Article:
Another reason for monogamy in colonies was the debt that new settlers had to clear in order to arrive in the New World. The majority of new residents did not have money to pay for their transportation to the American colony. Consequently, they made contracts, which constrained them to work as servants for several years until their financial obligation was met. The attendants could not marry of their own will, only the masters allowed them to do that. Sometimes owners sold women to others who made female servants wed them (Godbeer 125). Furthermore, those young people who were denied marriage while spending several years on service did not rush into wedlock after becoming free. These former attendants no longer felt sense in conjugal bonds and lived together as a man and a woman without obeying formalities prescribed by the church.
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By the middle of the eighteenth century, different types of stories, poems, and other works were published in the American colonies; they criticized both women and men as deceivers and manipulators. Initially, it was done by female writers who tried in this way to protect the naïve girls by preventing them from sexual intimacy with men before marriage. Later, male authors started to describe young females as sly and mischievous.
During the second half of the eighteenth century, local magazines and newspapers started publishing stories about the danger that young women faced if they were sexually active before marriage. Periodicals wrote narratives about the girls who trusted their lovers and were often betrayed once the young males received what they wanted. The women were left alone and had to bear the consequences. Moreover, family and society turned away from such ladies and their lives were ruined. The Massachusetts Magazine wrote in November 1791: “…they ended their broken lives as penniless vagrants, sometimes completing their degradation by turning to prostitution” (Godbeer 268). Most of these periodicals portrayed a woman as a victim who was deceived by a villainous man.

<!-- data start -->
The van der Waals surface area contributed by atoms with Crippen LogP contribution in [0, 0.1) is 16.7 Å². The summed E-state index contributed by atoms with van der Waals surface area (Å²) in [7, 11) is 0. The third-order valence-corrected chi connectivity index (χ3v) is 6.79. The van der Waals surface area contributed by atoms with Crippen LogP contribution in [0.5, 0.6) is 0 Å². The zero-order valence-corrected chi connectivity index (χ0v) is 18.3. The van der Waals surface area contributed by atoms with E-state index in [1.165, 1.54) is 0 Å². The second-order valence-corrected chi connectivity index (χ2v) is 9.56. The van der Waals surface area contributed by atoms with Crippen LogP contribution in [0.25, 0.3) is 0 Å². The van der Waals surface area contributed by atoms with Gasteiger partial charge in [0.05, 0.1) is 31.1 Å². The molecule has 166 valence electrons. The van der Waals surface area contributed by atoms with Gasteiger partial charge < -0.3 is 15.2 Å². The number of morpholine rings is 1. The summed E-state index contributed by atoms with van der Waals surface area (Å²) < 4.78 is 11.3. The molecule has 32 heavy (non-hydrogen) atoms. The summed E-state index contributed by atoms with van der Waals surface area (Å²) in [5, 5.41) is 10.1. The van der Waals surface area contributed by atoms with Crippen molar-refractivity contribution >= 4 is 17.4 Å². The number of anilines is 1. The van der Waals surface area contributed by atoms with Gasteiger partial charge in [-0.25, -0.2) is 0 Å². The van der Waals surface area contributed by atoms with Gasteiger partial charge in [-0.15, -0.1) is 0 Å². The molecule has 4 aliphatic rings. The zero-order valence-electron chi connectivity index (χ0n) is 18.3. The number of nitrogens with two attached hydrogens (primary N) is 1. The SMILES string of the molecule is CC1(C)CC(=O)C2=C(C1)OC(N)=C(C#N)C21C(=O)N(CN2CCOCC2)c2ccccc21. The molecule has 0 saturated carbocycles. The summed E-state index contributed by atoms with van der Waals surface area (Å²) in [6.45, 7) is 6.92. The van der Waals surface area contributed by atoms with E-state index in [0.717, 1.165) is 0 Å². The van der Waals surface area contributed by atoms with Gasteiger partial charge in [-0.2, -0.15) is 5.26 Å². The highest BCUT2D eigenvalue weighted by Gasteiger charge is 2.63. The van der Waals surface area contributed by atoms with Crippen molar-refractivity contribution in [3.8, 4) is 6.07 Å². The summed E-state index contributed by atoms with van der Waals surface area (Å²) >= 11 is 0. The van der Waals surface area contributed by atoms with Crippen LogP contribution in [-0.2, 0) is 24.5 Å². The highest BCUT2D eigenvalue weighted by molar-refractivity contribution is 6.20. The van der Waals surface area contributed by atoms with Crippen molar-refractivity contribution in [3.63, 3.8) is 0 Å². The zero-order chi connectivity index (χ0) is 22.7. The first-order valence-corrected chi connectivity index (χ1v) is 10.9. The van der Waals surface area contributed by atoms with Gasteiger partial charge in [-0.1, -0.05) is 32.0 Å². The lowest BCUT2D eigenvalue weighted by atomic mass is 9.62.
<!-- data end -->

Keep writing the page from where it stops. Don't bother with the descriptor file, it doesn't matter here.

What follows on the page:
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In a short time, the male writers started publishing works in which they first tried to explain such a men’s behavior and later they even accused females of playing the game of fraud and deception. William Byrd was one of those who criticized women for their courtship conduct. He said that they used dresses and appearance to seduce men and make those marry them (Godbeer 270). As a result, when males discovered the real image of the lady after the wedding, they became disappointed. In this way, Byrd explained the behavior of the men who did not want to be wed with women after having sexual intimacy with them. He stated that females were the first ones to start the game of fraud and males had nothing left but to accept the challenge of playing it.